Renewable Energy Task Force

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A graphic of a green colored house with an electric plug and a some leaves with a blue and white background. A yellow bar along the top has the words "Renewable Energy Task Force" written in white.

About the Task Force

The Renewable Energy Task Force is an ad hoc advisory committee that is working to develop clean energy goals and benchmarks through a transparent and inclusive stakeholder process. The Stillwater City Council passed a resolution in early 2020 committing to 100% clean, renewable energy and forming a citizen Renewable Energy Task Force.

“We are eager to hear from the community as the task force carries out this important initiative. The community appreciates the work and commitment of the task force members as Stillwater explores a transition to clean and renewable energy.” -- Becky Taylor, task force liaison and Chief Civic Innovation Officer for the City of Stillwater


Task Force Members

  • Mabrie Baldwin
  • Robin Cornwell
  • Madeline Goddard
  • Deanna Homer
  • Mike Shanahan
  • Sharon Shanahan
  • Alan Tree
  • Henri Uehara
  • Kristine Waits
  • Pat Darlington

About this Page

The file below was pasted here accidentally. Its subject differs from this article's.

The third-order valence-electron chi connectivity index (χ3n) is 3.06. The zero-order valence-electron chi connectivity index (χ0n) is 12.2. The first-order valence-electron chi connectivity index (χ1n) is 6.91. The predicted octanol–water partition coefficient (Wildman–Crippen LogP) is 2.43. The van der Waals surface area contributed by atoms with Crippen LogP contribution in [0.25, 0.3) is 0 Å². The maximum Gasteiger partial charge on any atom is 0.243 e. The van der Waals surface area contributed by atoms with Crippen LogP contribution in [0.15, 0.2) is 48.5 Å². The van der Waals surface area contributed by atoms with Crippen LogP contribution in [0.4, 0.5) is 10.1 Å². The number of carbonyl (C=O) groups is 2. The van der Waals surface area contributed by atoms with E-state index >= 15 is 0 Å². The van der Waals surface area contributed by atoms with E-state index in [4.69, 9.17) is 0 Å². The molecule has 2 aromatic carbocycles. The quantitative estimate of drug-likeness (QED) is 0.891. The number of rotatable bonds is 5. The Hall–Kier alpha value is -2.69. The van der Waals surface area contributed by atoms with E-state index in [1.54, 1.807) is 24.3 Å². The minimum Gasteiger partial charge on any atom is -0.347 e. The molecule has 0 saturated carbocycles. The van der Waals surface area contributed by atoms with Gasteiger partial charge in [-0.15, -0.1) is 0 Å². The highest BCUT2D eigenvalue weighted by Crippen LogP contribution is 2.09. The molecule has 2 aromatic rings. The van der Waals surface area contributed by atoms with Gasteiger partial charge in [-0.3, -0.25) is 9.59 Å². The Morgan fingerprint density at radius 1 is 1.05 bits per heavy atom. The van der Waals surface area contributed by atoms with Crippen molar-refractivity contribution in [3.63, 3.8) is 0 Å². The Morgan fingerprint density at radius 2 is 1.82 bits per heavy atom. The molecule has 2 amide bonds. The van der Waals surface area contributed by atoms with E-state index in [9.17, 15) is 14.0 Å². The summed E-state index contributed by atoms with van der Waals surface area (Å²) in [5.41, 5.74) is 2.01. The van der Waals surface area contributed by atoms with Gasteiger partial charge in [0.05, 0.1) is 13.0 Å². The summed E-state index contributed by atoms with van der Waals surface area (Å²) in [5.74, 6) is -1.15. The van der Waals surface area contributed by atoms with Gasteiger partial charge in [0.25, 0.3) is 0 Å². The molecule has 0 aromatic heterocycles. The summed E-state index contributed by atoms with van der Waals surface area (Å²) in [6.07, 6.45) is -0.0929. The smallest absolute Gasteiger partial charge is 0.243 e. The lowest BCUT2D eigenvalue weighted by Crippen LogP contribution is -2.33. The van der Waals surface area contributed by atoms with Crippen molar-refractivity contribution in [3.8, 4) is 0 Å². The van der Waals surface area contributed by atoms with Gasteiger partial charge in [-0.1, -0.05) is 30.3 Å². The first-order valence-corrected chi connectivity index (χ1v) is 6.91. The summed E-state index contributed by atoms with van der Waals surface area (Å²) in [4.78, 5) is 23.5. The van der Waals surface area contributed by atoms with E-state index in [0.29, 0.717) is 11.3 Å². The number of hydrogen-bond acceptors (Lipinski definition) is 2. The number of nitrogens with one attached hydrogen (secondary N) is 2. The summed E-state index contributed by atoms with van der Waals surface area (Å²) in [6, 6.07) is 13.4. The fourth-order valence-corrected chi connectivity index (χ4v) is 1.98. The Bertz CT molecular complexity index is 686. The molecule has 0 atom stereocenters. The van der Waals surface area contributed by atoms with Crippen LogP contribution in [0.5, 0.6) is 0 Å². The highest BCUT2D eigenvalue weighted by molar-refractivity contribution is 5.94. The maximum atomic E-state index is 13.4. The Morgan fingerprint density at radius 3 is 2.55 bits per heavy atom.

This page is meant to function as the hub of civic engagement for this Task Force. Feedback is shared with City Council and city staff. Comments made on this page, as well as any comments made to city staff through email, are considered public documents. For questions about this, click on "Who's Listening."

About the Task Force

The Renewable Energy Task Force is an ad hoc advisory committee that is working to develop clean energy goals and benchmarks through a transparent and inclusive stakeholder process. The Stillwater City Council passed a resolution in early 2020 committing to 100% clean, renewable energy and forming a citizen Renewable Energy Task Force.

“We are eager to hear from the community as the task force carries out this important initiative. The community appreciates the work and commitment of the task force members as Stillwater explores a transition to clean and renewable energy.” -- Becky Taylor, task force liaison and Chief Civic Innovation Officer for the City of Stillwater


Task Force Members

  • Mabrie Baldwin
  • Robin Cornwell
  • Madeline Goddard
  • Deanna Homer
  • Mike Shanahan
  • Sharon Shanahan
  • Alan Tree
  • Henri Uehara